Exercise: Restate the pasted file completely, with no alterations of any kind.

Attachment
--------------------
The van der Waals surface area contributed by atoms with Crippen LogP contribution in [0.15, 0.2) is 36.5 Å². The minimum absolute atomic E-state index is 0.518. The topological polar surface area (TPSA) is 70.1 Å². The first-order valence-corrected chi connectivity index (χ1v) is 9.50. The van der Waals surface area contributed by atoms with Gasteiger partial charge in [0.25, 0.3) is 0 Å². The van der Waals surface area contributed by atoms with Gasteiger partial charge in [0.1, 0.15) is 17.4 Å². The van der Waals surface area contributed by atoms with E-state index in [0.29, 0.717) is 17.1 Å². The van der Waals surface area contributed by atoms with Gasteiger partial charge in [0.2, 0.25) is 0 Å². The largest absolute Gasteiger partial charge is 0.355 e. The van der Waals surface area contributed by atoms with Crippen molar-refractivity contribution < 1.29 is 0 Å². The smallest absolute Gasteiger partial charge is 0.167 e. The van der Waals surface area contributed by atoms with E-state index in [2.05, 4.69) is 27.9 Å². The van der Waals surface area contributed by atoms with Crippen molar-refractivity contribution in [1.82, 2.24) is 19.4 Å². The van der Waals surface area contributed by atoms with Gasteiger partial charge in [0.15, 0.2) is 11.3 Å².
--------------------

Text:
The van der Waals surface area contributed by atoms with Crippen LogP contribution in [0.15, 0.2) is 36.5 Å². The minimum absolute atomic E-state index is 0.518. The topological polar surface area (TPSA) is 70.1 Å². The first-order valence-corrected chi connectivity index (χ1v) is 9.50. The van der Waals surface area contributed by atoms with Gasteiger partial charge in [0.25, 0.3) is 0 Å². The van der Waals surface area contributed by atoms with Gasteiger partial charge in [0.1, 0.15) is 17.4 Å². The van der Waals surface area contributed by atoms with E-state index in [0.29, 0.717) is 17.1 Å². The van der Waals surface area contributed by atoms with Gasteiger partial charge in [0.2, 0.25) is 0 Å². The largest absolute Gasteiger partial charge is 0.355 e. The van der Waals surface area contributed by atoms with Crippen molar-refractivity contribution < 1.29 is 0 Å². The smallest absolute Gasteiger partial charge is 0.167 e. The van der Waals surface area contributed by atoms with E-state index in [2.05, 4.69) is 27.9 Å². The van der Waals surface area contributed by atoms with Crippen molar-refractivity contribution in [1.82, 2.24) is 19.4 Å². The van der Waals surface area contributed by atoms with Gasteiger partial charge in [0.15, 0.2) is 11.3 Å².